Sleeping Dogs hands-on

Some suspected that Sleeping Dogs would never see the light of day. Originally slated as True Crime: Hong Kong, Activision terminated the United Front development, only for it to be picked up by Square Enix, dropping the True Crime name in the process. 

Fast forward to present day and we can expect Sleeping Dogs to launch in Summer 2012 and we've had the chance to play through several sections of the new title on the Xbox 360 at a one-on-one session with Square Enix.

Although the game is nearing completion, we didn't play sequential sections of it, so we don't know exactly how the story plays out. However, we'll be disclosing some elements of the plot in our quick review, naturally, so consider that your spoiler alert.

We also weren't playing final code - in fact, it was alpha marked - although that didn't detract from the excellent gameplay and the chance to experience the variety of action that Sleeping Dogs has to offer.

Sleeping Dogs is set in Hong Kong. You play Wei Shen, a cop in deep cover with the Hong Kong Triads. You're working to take down the organisation, piece by piece, from the inside. It's an open world game and although story driven, there is plenty to do along the way if you fancy a distraction, with side missions, collectibles and so on. 

Visually, Sleeping Dogs is striking. The Hong Kong backdrop provides a diverse stage on which the unfolding adventure can be played out. From narrow back streets to neon-lit commercial districts, it feels like a city with life. There are people going about their business as you weave through them, going about yours.

The immediate thing that strikes you about Sleeping Dogs, however, is how similar it is it Grand Theft Auto. It's a valid comparison, because both games work in a similar way. You can deny the likeness - Sleeping Dogs has a vastly superior combat system for example - but you'll always be drawn back to their close proximity, from elements of the game, using your smartphone, your apartment and so on.

For us that's no bad thing as we love GTA, but Sleeping Dogs aims to take the open world game environment and push each element. The driving is tight, the hand-to-hand combat is rich and varied, and the cover-based shooting is good, too. Just walking about the place is great fun, because United Front has a freerunning gameplay mechanic to make climbing, vaulting and jumping more enticing.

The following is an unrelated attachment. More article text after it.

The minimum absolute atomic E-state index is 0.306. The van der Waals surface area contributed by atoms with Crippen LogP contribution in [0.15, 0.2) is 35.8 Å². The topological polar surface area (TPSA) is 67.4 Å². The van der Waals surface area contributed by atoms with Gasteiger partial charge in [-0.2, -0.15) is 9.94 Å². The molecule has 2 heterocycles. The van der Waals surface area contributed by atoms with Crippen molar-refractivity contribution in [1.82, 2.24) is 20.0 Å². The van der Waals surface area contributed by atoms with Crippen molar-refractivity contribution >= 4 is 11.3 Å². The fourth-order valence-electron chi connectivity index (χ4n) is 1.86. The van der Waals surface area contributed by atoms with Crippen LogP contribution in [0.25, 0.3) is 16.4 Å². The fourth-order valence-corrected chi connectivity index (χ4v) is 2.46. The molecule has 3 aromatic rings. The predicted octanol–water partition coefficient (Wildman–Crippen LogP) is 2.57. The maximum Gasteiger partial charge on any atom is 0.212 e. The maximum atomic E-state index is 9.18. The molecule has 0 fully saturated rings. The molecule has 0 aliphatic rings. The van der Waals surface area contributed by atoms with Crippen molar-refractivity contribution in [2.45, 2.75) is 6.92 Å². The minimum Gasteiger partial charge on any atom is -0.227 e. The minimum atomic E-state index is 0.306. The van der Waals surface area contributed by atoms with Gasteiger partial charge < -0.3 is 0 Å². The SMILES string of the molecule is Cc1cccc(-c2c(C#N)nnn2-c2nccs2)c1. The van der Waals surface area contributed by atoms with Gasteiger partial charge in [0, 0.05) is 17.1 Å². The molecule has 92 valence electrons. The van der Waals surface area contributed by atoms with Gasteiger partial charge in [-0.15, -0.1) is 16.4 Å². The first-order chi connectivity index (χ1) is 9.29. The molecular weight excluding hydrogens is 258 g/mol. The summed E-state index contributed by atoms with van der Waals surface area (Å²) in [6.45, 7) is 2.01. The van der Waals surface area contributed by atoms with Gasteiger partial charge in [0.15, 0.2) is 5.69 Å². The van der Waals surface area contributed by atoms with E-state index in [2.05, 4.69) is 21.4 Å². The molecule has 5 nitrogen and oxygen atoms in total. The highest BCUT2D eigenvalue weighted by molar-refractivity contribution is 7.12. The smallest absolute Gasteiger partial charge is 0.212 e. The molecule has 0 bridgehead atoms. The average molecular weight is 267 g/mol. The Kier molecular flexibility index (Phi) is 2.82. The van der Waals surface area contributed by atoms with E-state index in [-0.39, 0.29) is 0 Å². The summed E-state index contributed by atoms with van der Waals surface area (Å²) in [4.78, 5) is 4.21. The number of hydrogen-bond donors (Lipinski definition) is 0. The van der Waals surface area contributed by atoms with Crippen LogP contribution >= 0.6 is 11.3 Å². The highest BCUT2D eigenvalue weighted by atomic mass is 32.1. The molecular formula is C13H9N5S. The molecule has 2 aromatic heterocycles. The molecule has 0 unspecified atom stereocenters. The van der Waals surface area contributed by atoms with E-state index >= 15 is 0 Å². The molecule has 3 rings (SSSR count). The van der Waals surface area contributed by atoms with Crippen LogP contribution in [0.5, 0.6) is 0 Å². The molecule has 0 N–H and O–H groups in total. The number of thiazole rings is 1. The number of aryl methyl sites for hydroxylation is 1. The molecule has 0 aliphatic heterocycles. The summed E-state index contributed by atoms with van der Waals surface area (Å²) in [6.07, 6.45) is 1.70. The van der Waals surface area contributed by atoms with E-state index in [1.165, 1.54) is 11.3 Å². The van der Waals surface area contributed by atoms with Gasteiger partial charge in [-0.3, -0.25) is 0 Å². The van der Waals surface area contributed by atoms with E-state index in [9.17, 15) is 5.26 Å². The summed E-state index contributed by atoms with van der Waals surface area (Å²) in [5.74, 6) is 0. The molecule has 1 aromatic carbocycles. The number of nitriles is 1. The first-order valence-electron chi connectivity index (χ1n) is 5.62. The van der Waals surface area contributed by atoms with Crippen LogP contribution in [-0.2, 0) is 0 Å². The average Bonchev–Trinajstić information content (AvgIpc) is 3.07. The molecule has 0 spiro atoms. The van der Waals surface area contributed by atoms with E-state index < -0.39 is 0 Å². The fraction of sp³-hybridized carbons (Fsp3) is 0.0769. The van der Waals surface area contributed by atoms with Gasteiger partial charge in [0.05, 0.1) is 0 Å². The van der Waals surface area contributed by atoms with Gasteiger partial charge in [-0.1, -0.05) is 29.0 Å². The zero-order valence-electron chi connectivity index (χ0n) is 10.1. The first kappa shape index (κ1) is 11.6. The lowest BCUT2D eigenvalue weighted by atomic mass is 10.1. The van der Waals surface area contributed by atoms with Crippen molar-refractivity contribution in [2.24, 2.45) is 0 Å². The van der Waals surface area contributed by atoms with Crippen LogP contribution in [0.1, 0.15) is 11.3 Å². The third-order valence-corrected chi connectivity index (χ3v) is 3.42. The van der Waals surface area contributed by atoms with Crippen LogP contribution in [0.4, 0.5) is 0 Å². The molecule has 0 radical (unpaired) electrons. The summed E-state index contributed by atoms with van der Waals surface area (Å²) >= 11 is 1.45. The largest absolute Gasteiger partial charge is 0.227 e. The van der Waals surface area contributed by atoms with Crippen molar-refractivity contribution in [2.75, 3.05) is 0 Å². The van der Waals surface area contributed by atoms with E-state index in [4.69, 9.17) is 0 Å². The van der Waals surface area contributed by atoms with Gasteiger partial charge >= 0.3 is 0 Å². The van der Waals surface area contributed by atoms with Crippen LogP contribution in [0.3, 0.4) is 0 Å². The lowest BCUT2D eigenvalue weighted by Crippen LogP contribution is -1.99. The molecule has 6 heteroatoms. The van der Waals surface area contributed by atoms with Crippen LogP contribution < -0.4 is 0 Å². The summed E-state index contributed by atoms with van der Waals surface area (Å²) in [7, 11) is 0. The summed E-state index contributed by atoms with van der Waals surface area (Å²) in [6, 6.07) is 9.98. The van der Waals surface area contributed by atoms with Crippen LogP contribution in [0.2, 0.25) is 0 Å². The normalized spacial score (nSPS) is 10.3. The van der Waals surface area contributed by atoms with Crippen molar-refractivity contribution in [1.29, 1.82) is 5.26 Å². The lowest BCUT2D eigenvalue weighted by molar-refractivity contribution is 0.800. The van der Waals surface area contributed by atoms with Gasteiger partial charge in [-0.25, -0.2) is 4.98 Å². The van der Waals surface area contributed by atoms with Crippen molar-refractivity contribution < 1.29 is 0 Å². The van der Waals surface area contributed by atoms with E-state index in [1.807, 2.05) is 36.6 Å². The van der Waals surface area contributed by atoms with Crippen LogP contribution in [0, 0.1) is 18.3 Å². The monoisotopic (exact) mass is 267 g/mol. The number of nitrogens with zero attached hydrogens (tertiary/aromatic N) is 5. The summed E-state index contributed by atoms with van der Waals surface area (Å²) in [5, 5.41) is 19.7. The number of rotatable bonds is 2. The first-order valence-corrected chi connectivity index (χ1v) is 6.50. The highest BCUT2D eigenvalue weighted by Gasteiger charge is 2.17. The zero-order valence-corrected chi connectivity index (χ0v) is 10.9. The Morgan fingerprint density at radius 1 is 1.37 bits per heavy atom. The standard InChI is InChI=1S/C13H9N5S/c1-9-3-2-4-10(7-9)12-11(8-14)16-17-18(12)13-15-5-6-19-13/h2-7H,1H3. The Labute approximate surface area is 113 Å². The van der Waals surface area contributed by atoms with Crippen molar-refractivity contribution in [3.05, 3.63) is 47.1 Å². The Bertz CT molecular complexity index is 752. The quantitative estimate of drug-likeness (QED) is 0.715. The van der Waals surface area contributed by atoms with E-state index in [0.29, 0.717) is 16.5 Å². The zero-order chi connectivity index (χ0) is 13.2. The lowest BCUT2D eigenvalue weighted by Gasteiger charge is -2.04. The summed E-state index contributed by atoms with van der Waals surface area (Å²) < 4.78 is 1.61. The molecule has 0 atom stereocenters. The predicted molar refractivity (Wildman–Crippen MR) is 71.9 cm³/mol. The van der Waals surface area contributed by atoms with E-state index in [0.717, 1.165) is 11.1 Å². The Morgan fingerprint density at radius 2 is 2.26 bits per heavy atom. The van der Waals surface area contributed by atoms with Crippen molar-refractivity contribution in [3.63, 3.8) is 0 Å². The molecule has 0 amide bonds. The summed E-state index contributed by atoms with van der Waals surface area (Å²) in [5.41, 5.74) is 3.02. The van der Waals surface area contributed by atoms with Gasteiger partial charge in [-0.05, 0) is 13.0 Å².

But one of the best parts of Sleeping Dogs, also a characteristic of True Crime, is how well these elements interlink. The ability to leap off a motorbike on to the roof of a car to hijack is great fun, as well as hugely useful. Being able to vault and kick, or vault and shoot, makes Sleeping Dogs more dynamic than a straight shooter. 

Hand-to-hand combat plays a huge part in Sleeping Dogs. The influence of Hong Kong cinema can be seen instantly, as you take on multiple opponents with a huge range of different moves at your disposal. The fighting flows beautifully, with slow-mo for some of those great finishing moves, but it doesn't feel intrusive to the gameplay. 

When in combat, if you see part of the environment flashing red, that means you can use it to finish off your opponent. It might be an open lift shaft or a phone box and each brings a great deal of humour to combat. Sometimes you just need to reduce numbers, and setting fire to a guy's head on the gas hob might be the best way to do it.

Many games that mix disciplines as Sleeping Dogs does involve compromise: the driving is sloppy or the combat is too simple. Sleeping Dogs feels as though it avoids this pitfall. The combat is dynamic enough to avoid button mashing and offering different types of opponent means you have to mix things up for the better.